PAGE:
• Suvarna Patil et al Int. Journal of Engineering Research and Applications ISSN : 2248-9622, Vol. 4, Issue 2( Version 2), February 2014, pp.21-25 exceptionally high delays and error-rates. Also the mobile nodes available in challenged environments can be extremely limited in their resources; such as CPU processing power, memory and network capacity. As DTNs are expected to tackle such dared environments, they are usually intended to achieve interoperability and eventual connectivity to a range of complex applications that include: - Wireless sensor networks (WSNs) deployed in wildlife tracking or in extreme regions (e.g. volcanic and underwater areas). - Mobile Ad-Hoc networks connecting remote and rural communities via GPSs, cellular devices and portable storages. - Exotic Media Networks (EMNs) interconnecting extra-terrestrial nodes such as satellites and deep space probes in Inter-Planetary Networks (IPNs). Each of the potential field of applications mentioned above is intended to operate under stressful circumstances and in environments that are considered to be challenging for ordinary wireless nodes within a traditional network settings. DTN architecture represents an attempt to extend the reach of networks. It promises to enable communication between instances of such challenged networks and to act as an integral platform between instances that originally adopt heterogeneous or inconsistent standards, even if they exist in territories lacking a proper communication infrastructure. The main purpose of the DTN approach is to provide a means for message delivery in such challenged settings. II. ARCHITECTURE OF DELAY TOLERANT NETWORK The architecture of DTN is designed in such a way that it counters most of the assumptions and conditions that traditional TCP/IP based networks are based on. DTN architecture is based on following design principles: - Use variable-length (possibly long) messages (not streams or limited-sized packets) as the communication abstraction to help enhance the ability of the network to make good scheduling/path selection decisions when possible. - Use a naming syntax that supports a wide range of naming and addressing conventions to enhance interoperability. - Use storage within the network to support storeand-forward operation over multiple paths, and over potentially long timescales (i.e., to support operation in environments where many and/or no end-to-end paths may ever exist); do not require end-to-end reliability. www.ijera.com - - www.ijera.com Provide security mechanisms that protect the infrastructure from unauthorized use by discarding traffic as quickly as possible. Provide coarse-grained classes of service, delivery options, and a way to express the useful lifetime of data to allow the network tobetter deliver data in serving the needs of applications. Fig 1: DTN Architecture Principles a. Concept of Bundle Protocol A Delay Tolerant Network can be considered as an overlay on the existing regional networks. This overlay is called as the bundle layer. This layer is intended to function above the existing protocol layers and provide the function of a gateway when two nodes come in contact with each other. The main advantage of this kind of protocol is flexibility. It can be easily linked with the already existing TCP/IP protocol networks or can be used to link two or more networks together. The position of the bundle layer can be seen in the following fig. 2. Fig 2: Bundle Layer Bundles are also called as messages. The transfer of data from one node to another can be made reliable by storing and forwarding entire bundles between nodes. The bundles comprise of three things, source node’s user-data, control information (e.g., source node ID, destination node ID, TTL etc.), a bundle header. Besides Bundle transfer, custody transfer is also done. The custodian 22|P a g e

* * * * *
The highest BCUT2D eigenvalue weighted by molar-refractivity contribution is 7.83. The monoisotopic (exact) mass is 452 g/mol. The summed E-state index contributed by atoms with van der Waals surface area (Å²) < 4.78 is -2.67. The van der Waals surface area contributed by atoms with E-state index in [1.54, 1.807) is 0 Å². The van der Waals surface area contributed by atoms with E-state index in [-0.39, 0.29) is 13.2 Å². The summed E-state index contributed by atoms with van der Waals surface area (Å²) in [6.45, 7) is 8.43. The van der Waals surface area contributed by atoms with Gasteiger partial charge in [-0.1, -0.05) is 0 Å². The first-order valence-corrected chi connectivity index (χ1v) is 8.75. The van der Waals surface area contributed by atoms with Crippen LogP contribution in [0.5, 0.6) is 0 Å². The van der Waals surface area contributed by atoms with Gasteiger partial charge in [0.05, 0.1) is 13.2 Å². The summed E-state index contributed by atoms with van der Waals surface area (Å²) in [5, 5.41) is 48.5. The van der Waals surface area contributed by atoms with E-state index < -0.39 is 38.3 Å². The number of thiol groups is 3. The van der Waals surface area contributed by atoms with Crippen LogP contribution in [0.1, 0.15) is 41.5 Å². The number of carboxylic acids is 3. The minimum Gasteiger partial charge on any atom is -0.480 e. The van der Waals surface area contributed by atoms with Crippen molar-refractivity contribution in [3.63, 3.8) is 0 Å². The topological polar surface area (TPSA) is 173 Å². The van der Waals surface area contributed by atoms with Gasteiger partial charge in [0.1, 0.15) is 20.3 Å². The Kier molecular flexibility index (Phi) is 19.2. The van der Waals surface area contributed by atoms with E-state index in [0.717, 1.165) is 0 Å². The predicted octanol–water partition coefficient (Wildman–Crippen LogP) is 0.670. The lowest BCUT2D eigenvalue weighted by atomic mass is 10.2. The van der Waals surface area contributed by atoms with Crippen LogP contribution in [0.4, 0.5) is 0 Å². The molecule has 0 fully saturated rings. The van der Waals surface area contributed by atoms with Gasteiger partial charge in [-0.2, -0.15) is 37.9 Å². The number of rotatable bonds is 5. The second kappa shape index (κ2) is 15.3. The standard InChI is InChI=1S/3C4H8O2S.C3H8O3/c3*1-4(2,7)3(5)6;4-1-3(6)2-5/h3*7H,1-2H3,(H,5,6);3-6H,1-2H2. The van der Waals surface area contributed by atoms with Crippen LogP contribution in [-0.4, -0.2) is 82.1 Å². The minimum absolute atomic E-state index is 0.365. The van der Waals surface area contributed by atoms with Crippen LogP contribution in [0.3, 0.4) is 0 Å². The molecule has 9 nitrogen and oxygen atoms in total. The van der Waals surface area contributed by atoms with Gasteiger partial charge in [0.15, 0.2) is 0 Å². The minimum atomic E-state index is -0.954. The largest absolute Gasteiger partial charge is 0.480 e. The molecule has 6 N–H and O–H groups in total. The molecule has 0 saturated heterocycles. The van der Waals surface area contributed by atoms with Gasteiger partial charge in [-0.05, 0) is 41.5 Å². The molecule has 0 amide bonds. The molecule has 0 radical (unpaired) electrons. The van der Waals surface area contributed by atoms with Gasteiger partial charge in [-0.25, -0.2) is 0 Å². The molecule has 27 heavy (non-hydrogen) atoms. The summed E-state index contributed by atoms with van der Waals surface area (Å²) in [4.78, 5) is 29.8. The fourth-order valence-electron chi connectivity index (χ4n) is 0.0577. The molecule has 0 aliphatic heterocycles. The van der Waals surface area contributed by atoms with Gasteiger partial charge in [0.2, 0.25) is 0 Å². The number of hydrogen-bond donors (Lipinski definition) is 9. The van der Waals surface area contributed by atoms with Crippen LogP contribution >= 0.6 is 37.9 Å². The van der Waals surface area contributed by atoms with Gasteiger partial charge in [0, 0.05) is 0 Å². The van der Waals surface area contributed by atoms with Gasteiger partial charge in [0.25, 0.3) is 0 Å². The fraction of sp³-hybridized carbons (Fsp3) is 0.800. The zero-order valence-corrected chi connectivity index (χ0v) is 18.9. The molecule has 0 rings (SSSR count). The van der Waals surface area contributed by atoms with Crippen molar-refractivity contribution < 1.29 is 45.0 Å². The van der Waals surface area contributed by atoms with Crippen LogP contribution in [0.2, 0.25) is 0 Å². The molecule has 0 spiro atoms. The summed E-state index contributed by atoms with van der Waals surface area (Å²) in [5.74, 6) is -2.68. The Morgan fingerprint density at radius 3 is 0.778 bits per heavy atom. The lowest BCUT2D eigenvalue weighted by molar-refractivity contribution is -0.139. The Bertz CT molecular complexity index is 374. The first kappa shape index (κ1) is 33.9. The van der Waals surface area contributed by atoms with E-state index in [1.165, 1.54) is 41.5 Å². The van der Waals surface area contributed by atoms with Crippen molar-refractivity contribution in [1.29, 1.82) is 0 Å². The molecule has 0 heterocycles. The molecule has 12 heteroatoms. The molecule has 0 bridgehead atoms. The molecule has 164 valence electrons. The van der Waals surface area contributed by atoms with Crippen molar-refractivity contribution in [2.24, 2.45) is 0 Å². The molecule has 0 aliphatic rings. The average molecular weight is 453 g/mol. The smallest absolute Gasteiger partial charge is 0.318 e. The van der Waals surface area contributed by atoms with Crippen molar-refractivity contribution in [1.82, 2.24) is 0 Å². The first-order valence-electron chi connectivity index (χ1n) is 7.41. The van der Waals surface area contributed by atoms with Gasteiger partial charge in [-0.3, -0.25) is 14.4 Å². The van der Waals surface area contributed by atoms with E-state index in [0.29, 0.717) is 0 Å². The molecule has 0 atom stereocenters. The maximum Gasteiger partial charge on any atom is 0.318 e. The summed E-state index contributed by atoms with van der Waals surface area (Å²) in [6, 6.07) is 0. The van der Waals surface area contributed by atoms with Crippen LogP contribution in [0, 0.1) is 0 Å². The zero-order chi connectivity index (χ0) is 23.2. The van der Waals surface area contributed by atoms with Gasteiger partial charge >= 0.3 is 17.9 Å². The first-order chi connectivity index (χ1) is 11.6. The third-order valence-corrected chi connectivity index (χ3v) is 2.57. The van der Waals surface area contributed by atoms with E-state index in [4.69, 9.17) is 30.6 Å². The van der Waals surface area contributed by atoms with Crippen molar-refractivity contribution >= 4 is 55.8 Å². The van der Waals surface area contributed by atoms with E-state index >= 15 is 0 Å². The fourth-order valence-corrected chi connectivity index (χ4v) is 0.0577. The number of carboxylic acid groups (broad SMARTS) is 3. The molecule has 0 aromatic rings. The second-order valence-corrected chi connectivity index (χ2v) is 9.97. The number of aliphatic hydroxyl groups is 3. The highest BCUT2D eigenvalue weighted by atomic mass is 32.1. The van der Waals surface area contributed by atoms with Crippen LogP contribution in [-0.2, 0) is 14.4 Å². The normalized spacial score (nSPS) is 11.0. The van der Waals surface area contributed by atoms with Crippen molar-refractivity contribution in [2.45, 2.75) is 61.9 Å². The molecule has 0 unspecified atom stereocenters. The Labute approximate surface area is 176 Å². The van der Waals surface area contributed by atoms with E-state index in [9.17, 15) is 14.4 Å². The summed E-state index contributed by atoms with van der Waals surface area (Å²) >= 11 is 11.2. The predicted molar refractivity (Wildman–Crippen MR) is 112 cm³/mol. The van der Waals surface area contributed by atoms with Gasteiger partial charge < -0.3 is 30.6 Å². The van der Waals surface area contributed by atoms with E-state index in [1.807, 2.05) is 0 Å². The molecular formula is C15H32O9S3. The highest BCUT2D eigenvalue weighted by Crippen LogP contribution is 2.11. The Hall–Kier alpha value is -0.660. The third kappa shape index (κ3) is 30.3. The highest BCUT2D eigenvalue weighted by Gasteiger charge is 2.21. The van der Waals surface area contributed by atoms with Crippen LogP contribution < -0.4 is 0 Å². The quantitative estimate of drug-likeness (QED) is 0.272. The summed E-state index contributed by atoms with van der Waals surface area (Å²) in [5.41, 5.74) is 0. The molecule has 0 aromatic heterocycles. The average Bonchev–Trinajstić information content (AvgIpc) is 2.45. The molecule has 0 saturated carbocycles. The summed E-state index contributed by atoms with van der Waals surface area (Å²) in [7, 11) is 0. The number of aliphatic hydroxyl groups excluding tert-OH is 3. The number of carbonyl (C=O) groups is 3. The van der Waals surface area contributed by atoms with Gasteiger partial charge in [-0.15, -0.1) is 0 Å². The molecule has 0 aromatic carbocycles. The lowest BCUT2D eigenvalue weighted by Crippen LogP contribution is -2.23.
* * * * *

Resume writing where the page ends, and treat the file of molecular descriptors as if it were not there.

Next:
• Suvarna Patil et al Int. Journal of Engineering Research and Applications ISSN : 2248-9622, Vol. 4, Issue 2( Version 2), February 2014, pp.21-25 node for a bundle keeps the message until it is successfully transferred to the next node and it takes the custody for that message or until the TTL of the message expires. b. Store and Forward Technique Delay Tolerant Networks have overcome the problems associated with the conventional protocols in terms of lack of connectivity, irregular delays, asymmetric bidirectional data rates etc. using the concept of store and forward. The method of store and forward is very analogous to the real life postal service. Every letter has to pass through a set of post offices, here it is processed and forwarded, before reaching the destination. Here the complete message or a chunk of it is transferred and stored in nodes successively until it reaches the destination. The following figure (fig. 3), gives a rough graphical representation of how a message is propagated through a network. d. e. Fig 3: Store and Forward Approach c. Types of Contacts Store and forward mechanism solely depends on whether or how the nodes make contact with each other. Contacts typically fall into one of several categories, based largely on the predictability of their performance characteristics and whether some action is required to bring them into existence. Following are major types of contacts that can be defined: a. Persistent Contacts Persistent contacts are always available (i.e., no connection-initiation action is required to instantiate a persistent contact). An 'always-on' Internet connection such as a DSL or Cable Modem connection would be a representative of this class. b. On-Demand Contacts On-Demand contacts require some action in order to instantiate, but then function as persistent contacts until terminated. A dial-up connection is an example of an On-Demand contact (at least, from the viewpoint of the dialer; it may be viewed as an Opportunistic Contact, below, from the viewpoint of the dial-up service provider). c. Intermittent - Scheduled Contacts www.ijera.com www.ijera.com A scheduled contact is an agreement to establish a contact at a particular time, for a particular duration. An example of a scheduled contact is a link with a low-earth orbiting satellite. A node's list of contacts with the satellite can be constructed from the satellite's schedule of view times, capacities, and latencies. Note that for networks with substantial delays, the notion of the "particular time" is delay-dependent. For example, a single scheduled contact between Earth and Mars would not be at the same instant in each location, but would instead be offset by the (non-negligible) propagation delay. Intermittent - Opportunistic Contacts Opportunistic contacts are not scheduled, but rather present themselves unexpectedly. For example, an unscheduled aircraft flying overhead and beaconing, advertising its availability for communication, would present an opportunistic contact. Another type of opportunistic contact might be via an infrared or Bluetooth communication link between a personal digital assistant (PDA) and a kiosk in an airport concourse. The opportunistic contact begins as the PDA is brought near the kiosk, lasting an undetermined amount of time (i.e., until the link is lost or terminated). Intermittent - Predicted Contacts Predicted contacts are based on no fixed schedule, but rather are predictions of likely contact times and durations based on a history of previously observed contacts or some other information. Given a great enough confidence in a predicted contact, routes maybe chosen based on this information. III. ROUTING TECHNIQUES Connectivity of nodes in DTN is always going to be intermittent, no two nodes can be always connected. So end-to-end connectivity never exists. DTN uses store-carry-forward mechanism to transfer the data packets across source and destination nodes. To make this possible the intermediate nodes take custody of data packets or bundles and forward it when the opportunity arises. So for effective data transfer and performance of a DTN, a route must be optimally and strategically formed between the nodes. There are several strategies that are employed for routing, a brief overview of these strategies is presented here. The routing strategies are categorized as Flooding Strategies and Forwarding Strategies. a. Flooding Strategies In a flooding strategy, a message is duplicated into several messages and the copies are delivered to a set of nodes called relay nodes. Relay 23|P a g e